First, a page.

If only Warren Buffett really did want to buy Suntech

Warren Buffett has about this much interest in Suntech.
Warren Buffett has about this much interest in Suntech.
Image: AP Photo/Nati Harnik
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Uh oh. Chinese solar-panel maker Suntech said today that its Switzerland-based European unit has obtained protection from creditors for two months while it restructures. Last month, the company, until 2012 the world’s biggest photovoltaic firm, saw its China operations forced into bankruptcy by Chinese banks that hold the bulk of the company’s $2.2 billion in debt.

(If you haven’t been following the Suntech soap opera, here’s the story so far.)

Suntech, which this morning had a market cap of $158 million, also revealed yesterday that it faces delisting from the New York Stock Exchange as its American depository shares have traded for under $1 for the past month. The company has six months to break the buck barrier or it gets booted from the exchange.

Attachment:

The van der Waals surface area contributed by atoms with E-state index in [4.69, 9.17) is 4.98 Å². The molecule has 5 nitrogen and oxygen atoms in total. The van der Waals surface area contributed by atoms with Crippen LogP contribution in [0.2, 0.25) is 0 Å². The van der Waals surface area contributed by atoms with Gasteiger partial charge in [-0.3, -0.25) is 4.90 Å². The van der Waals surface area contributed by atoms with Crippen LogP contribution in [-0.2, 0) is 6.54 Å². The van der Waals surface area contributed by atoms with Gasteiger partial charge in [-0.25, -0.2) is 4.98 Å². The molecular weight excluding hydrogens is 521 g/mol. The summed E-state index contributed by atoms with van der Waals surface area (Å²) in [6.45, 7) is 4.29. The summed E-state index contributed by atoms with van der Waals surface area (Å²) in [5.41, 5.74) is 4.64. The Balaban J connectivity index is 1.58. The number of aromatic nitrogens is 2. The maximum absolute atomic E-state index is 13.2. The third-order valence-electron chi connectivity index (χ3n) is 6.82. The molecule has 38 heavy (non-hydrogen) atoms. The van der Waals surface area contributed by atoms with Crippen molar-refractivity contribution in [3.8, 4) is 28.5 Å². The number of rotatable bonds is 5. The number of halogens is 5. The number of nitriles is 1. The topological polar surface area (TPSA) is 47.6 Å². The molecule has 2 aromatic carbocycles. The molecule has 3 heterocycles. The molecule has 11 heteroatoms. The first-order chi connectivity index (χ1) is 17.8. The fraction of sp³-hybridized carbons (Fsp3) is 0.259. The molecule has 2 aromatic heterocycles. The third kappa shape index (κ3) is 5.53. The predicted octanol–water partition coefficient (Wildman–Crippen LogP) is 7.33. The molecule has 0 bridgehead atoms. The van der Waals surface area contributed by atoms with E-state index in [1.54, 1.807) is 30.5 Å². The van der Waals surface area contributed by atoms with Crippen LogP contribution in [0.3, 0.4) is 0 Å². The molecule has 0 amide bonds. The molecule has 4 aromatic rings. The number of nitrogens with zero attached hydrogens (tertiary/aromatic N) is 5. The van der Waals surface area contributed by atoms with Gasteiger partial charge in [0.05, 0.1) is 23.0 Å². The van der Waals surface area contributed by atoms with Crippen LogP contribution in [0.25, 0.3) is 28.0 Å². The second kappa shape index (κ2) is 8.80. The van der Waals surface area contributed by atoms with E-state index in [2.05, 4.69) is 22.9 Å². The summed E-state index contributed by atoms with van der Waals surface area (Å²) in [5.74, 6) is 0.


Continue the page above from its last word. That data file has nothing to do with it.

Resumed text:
So bring on those Warren Buffett buyout rumors. Suntech shares spiked nearly 30% yesterday when a Chinese news outlet reported that Buffett’s MidAmerican Energy Holdings has expressed interest in acquiring Suntech.

We don’t know about that. Buffett does have a liking for solar energy—MidAmerican spent $2 billion to buy two California photovoltaic power plants from SunPower in January. And the billionaire’s interest in China is well known—Berkshire Hathaway owns a 10% stake in Chinese automaker BYD.

But whereas power plants, photovoltaic or otherwise, always have a market for their power, the manufacture of solar panels is an industry struggling with massive overcapacity and falling prices for its products, and the famous value investor probably does not see much value in that. Moreover, the Chinese government might have some objections to seeing one of its best-known global brands, tarnished though it may be, falling into American hands.

In Europe, Suntech’s subsidiary, Suntech Power International, carries relatively little debt, according to a presentation the company made to bondholders last November. But it is weighed down by “inter-company debt,” according to Suntech. A Swiss court has appointed an administrator to oversee the restructuring of the division’s debt.

For those looking for the next domino to fall, keep an eye on the Cayman Islands, where Suntech’s parent corporation – which holds about half of the company’s debt –is registered.